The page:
I'm not opposed to policy exclusions, not even major ones for construction defects.  But I do think that representatives of the insurance industry should be straightforward about why they exist.  After all, the fact that a third party may ultimately be liable for a loss is not in and of itself a good enough reason to exclude a type of claim.  All other things being equal, the homeowner's insurer can pay the loss and then bring a subrogation action against the manufacturer.   The exclusion exists because paying those claims are expensive and the insurers don't want to underwrite that type of risk.  Just be straightforward about it.  No policy covers everything. 

Thursday, July 27, 2017

First Circuit examines McCarran-Ferguson Act, Nebraska Law, and Federal Arbitration Act to affirm arbitrator's decision that dispute over insurance fees was not arbitrable

Mountain Valley Property (MVP) purchased from Applied Underwriters a comprehensive insurance package that included multiple lines of insurance.  As part of the package it entered into a three-year Reinsurance Participation Agreement  (RPA) with AUCRA, a company related to Applied Underwriters.  The RPA contained a mandatory arbitration clause and a Nebraska choice-of-law clause.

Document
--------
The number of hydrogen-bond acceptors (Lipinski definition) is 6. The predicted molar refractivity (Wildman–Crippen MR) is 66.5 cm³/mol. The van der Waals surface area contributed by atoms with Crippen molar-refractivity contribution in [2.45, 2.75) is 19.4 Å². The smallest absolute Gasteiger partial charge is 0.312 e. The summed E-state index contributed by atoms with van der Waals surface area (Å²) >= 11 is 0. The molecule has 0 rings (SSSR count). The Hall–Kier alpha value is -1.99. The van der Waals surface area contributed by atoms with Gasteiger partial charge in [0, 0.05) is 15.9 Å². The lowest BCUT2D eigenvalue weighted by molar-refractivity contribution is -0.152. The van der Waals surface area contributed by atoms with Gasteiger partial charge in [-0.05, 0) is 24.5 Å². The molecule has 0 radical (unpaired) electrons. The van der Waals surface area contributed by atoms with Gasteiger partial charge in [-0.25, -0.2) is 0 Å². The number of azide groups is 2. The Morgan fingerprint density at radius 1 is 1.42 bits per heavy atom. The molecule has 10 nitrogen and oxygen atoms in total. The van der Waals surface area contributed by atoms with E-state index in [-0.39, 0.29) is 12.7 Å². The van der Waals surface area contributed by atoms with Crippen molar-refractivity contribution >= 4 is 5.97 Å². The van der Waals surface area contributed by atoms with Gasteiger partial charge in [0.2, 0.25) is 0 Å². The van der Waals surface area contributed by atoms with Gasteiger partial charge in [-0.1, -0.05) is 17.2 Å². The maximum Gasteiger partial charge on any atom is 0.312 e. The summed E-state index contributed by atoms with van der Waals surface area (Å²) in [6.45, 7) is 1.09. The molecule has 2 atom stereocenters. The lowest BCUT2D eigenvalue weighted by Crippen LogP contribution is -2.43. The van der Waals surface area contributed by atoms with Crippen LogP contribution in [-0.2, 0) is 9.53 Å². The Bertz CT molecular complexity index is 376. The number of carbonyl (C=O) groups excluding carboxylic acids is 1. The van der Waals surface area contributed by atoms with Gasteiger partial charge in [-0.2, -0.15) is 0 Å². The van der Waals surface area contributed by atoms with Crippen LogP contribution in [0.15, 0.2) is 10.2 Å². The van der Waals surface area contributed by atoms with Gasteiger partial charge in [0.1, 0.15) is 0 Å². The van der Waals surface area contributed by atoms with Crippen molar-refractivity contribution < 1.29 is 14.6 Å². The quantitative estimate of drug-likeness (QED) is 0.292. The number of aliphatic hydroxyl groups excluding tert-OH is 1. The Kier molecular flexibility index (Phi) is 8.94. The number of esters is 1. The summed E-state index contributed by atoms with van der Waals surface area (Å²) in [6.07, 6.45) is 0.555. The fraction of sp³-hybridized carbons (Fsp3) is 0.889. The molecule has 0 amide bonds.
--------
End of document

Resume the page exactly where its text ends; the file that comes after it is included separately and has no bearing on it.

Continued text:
MVP sued Applied Underwriters and its related companies, asserting that the package was overpriced and that it was charged unlawful fees in premiums and in amounts claimed to be due under the RPA. 

The United States District Court for the District of Maine referred the claims against AUCRA to arbitration for a determination of their arbitrability.  The arbitrator ruled that the case was not arbitrable and had to be adjudicated in court. 

The arbitrator noted that a Nebraska statute provides that a written contract to submit to arbitration a controversy thereafter arising between the parties is enforceable, except when the written contract "is an agreement concerning or relating to an insurance policy."

Section 1012(b) of the McCarran-Ferguson Act, 15 U.S.C. §§1011-1015 provides, "No Act of Congress shall be construed to invalidate, impair, or supersede any law enacted by any State for the purpose of regulating the business of insurance . . . unless such Act specifically relates to the business of insurance."

Therefore, the arbitrator concluded, the Federal Arbitration Act, which provides generally that arbitration clauses in contracts are enforceable, is "reverse-preempted" by the Nebraska statute.